Classical Christian Era
At the time of America’s founding, classical Christian education was the main form of education practiced in the West and it was based in Christianity. The church was the school for almost two millennia and, through the Puritans, classical Christian education was the basis for early American schools. Because of this, nearly all of the founding fathers of this country were classically educated. The quality of leaders this system of education has produced throughout history is nothing short of stunning.
Why was this form so effective? How did it form the west? How did it help create America’s great leaders? Classical education began with the Greeks around 400 BC. Aristotle was one of the first teachers, using the trivium and the quadrivium to teach the sons of Greek aristocrats to be “free”, as in having virtue and an independence of mind. Thus his school was created to train virtuous leaders. By virtue, the Greeks meant the makeup of the man, or the qualities that make one who he (or she) is— the essence of the man/woman. Fortitude, Justice, Prudence, and Temperance were among the traits that the Greek educational model sought to cultivate in leaders. Today, we tend to see ourselves as individuals who have unique traits. We’re born that way. But the ancients understood more accurately that who we are is a product of what virtues we love, deep down inside. And, these are cultivated. We’re not just “born that way.” Cultivation takes time and effort.
By the time of Christ, various Greek sects attempted to understand the nature of the divine. In this context, Paul preached the one true God to the Greeks in Acts 17. Greeks referred to this concept of a perfect divine essence as the “Logos”, translated “word” in English. But “Word” has a shadow of the meaning of the Greek term “Logos.” In John 1, we see the clear connection between the Greek concept of the Logos and Jesus Christ. This is one of many times in the New Testament that we see the ideas from the school at Athens connected to Christ. In the first and second century, early church fathers like Justin Martyr, Origin, and Clement of Alexandria wrote on the connection between the classical schools and Christianity.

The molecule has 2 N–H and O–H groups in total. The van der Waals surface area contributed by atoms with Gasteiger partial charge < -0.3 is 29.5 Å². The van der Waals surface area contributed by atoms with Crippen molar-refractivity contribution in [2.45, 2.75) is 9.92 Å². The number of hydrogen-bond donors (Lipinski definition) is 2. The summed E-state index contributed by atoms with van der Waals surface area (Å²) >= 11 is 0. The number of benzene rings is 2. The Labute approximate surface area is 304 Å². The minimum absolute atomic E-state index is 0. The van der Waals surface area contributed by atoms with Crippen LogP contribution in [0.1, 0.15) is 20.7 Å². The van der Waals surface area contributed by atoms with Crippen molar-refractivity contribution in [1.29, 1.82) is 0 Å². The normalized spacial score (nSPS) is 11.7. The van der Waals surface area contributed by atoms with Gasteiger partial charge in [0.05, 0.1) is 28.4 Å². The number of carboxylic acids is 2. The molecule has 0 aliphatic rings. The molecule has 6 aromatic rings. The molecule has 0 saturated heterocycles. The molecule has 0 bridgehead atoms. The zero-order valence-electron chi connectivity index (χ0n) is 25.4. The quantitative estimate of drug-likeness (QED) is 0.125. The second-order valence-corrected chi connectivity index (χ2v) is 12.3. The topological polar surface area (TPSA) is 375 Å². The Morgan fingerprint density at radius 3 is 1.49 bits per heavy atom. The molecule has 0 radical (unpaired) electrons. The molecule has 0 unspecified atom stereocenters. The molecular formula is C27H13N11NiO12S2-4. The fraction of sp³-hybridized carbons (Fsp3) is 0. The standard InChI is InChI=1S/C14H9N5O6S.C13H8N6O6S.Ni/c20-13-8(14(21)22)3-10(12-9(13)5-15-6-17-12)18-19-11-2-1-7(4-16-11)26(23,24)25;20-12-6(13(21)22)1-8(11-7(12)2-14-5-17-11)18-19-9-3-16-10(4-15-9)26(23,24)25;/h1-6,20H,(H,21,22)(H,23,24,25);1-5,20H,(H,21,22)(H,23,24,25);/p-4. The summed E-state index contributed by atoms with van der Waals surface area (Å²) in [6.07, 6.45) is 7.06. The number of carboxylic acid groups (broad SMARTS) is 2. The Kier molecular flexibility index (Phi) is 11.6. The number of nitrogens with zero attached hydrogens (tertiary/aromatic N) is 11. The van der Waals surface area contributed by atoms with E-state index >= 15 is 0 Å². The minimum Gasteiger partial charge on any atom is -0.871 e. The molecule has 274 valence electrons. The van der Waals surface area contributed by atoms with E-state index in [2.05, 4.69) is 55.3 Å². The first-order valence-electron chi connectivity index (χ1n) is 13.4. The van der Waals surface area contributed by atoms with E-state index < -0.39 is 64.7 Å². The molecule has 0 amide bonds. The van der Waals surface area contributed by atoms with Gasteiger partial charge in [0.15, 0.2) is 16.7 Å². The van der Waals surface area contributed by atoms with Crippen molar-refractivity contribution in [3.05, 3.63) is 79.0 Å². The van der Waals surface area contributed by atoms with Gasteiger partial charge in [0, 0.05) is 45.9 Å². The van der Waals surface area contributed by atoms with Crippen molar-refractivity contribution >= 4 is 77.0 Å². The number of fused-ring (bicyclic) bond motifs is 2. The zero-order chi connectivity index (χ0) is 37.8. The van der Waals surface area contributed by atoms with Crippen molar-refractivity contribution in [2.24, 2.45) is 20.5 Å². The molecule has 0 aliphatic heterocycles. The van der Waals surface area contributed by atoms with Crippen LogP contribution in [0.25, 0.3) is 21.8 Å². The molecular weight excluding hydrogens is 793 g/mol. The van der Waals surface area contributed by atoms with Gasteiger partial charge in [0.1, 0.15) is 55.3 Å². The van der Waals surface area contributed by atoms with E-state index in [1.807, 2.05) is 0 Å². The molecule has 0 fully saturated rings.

By the time of the first Nicene council in 325 AD, the church fathers had a long tradition of classical Christian education. Ambrose of Milan, Augustine of Hippo, and St. Jerome were all church fathers with classical educations who first expressed the doctrines that nearly all Christians believe today. By the middle ages, classical Christian education was a keystone in how the church taught its people about God, so they could worship him in spirit and truth.
For two millennia, classical Christian education quietly and instrumentally laid the foundations for Christian culture and the West. Then, a century ago, that all changed.